Science in brief

Cool roofs in China mitigate heat waves
In a new study of Guangzhou, researchers from the US's Lawrence Berkeley National Laboratory (Berkeley Lab) working with Chinese scientists found that white roofs can significantly mitigate the effect of heat waves.

The researchers simulated conditions from six of the strongest historical heat waves over the last decade, and compared them to 25 typical summer weeks between 2004 and 2008.

For the purposes of the study, they made all the roofs in the city as reflective as an aged white roof. While it is unlikely that will ever occur, it was necessary to have a statistically significant signal. Using a regional climate model combined with an urban model that allowed researchers to adjust roof reflectance, they found that the average urban midday temperature was lowered by 1.2 deg C during heat waves, or 50% than the 0.8 deg C reduction for typical summer conditions.

Reflective roofs, also called cool roofs, save energy by keeping buildings cooler, thus reducing the need for air conditioning. Hot surfaces such as dark roofs that warm the outside air contribute to the urban heat island effect. Previous Berkeley Lab research in China found that cool roofs could substantially reducing energy use and greenhouse gas emissions in climate zones with hot summers.

In addition to reducing city temperatures more during a heat wave, the researchers also found that cool roofs can decrease the intensity of the urban heat island effect more during extreme conditions. "Looking at the average difference in temperature between every grid cell in the city and the adjacent rural area, cool roofs had a more dramatic effect during heat waves," researcher Dev Millstein said.

US produces new fuel for space missions
The first US production in nearly 30 years of a specialised fuel to power future deep space missions has been completed by researchers at the US Department of Energy's (DOE) Oak Ridge National Laboratory (ORNL) in Tennessee.

The production of 50 g of plutonium-238 - roughly the mass of a golf ball - marks the first demonstration in the US since the Savannah River Plant in South Carolina ceased production in the late 1980s.

Radioisotope power systems convert heat from the natural radioactive decay of the isotope plutonium-238 into electricity. These systems have been used to power the exploration of the solar system and beyond, from the Viking missions on Mars, to the Voyager spacecraft entering interplanetary space, and most recently powering the Curiosity Mars Rover and the New Horizons spacecraft sailing past Pluto.

The currently available radioisotope power system is called the "Multi-Mission Radioisotope Thermoelectric Generator" (MMRTG). Essentially a nuclear battery, an MMRTG can provide about 110 W of electrical power to a spacecraft and its science instruments at the beginning of a mission. On some missions, such as NASA's Curiosity Mars rover, the excess heat from the MMRTG can also be used to keep spacecraft systems warm in cold environments.

The next NASA mission planning to use an MMRTG is the Mars 2020 rover. Fabrication of the fuel pellets for the Mars 2020 MMRTG, using the existing US supply of plutonium dioxide, is already underway.

Long view needed for climate change assessment
Most ocean data sets are far too short for the accurate detection of trends resulting from global climate change, according to research published in the journal Global Change Biology.

This study, by scientists at the UK's National Oceanography Centre (NOC), will help to make decisions about where, and for how long, we should monitor the ocean in order to spot climate trends in ocean biology.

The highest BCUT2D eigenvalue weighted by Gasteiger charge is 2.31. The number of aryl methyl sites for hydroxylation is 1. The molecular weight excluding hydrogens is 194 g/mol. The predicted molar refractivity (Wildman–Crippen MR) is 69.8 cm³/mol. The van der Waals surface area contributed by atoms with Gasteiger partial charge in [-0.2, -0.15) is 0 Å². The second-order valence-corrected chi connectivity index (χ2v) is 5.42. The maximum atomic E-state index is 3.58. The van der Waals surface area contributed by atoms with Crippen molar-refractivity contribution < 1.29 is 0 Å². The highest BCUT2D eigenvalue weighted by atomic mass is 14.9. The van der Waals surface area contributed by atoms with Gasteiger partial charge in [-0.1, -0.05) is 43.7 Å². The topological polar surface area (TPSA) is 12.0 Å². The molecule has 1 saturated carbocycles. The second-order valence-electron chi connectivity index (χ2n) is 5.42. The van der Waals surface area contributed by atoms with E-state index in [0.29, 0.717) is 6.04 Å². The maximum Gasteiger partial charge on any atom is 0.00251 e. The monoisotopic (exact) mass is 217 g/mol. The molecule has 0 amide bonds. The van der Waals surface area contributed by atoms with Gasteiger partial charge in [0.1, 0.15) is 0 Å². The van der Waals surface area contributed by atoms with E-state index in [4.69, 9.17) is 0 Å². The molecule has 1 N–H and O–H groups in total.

Around 15 years of continuous data is sufficient to detect changes in the ocean that are a direct response to increases in atmospheric CO2, such as sea surface temperature and ocean acidity. However, changes that are less directly related to increasing CO2 levels are harder to pick out from the noise of natural variability. These include populations of tiny marine plants, known as phytoplankton, which are the base of the marine food web and help the ocean absorb CO2 from the atmosphere.

Lead author Dr Stephanie Henson estimates the natural variability in phytoplankton populations is so great that spotting any trends relating to climate change will require 30-40 years of continuous data. This is a problem, as currently the longest available continuous global data set is 20 years.

A brief history of the Gap Rock Lighthouse
By Ir Dr S W POON, Dr Y DENG, Ir K Y MA, Ir K F MAN and T W TSIN

The lighthouse on Gap Rock Island was amongst the earliest similar projects in Hong Kong(1,2). It was opened in 1892 and thereafter administered by the Hong Kong Government until 1950. Despite its heyday being over, the lighthouse is a unique type of built heritage whose enlightening history deserves to be retold.

Initiation
In 1875 and 1876, the first three lighthouses in Hong Kong were opened at Cape D' Aguilar, Green Island and Cape Collinson(1,2). Proposals to build lighthouses on Gap Rock Island and Waglan Island were also put forward, but no agreement was reached between the Imperial Qing Dynasty and Great Britain since these two places belong to China(3). As early as 1872, the cost of constructing a lighthouse on Gap Rock was estimated at 㾶,000 by Henderson, chief engineer of the Chinese Lighthouse Department(3). In March 1886, Captain J P Maclear, RN of HMS. Flying Fish, made it known that an outside lighthouse would be needed particularly for vessels coming from the south. Thus, the proposal to erect a lighthouse on Gap Rock Island was re-opened(3).

A number of proposals were made by Hong Kong's colonial government, but all were turned down by the Imperial Qing Government until May 1888. The British Foreign Minister in Peking was informed that the Chinese Foreign Office had authorised the construction of the Lighthouse with a different arrangement. The Chinese Foreign Office instructed that the Imperial Chinese Maritime Customs be in charge of the construction of the lighthouse and its implementation be delegated to Kowloon Customs for its implementation. The colonial government was employed by Kowloon Customs as the agent for constructing and maintaining the lighthouse. The Imperial Qing Government would pay HK$7,500 for the construction and an annual maintenance fee of HK$750. The sovereignty of Gap Rock Island would still be vested with China and the land should be used for the sole purpose of the lighthouse(3,4,5).

Geography and topography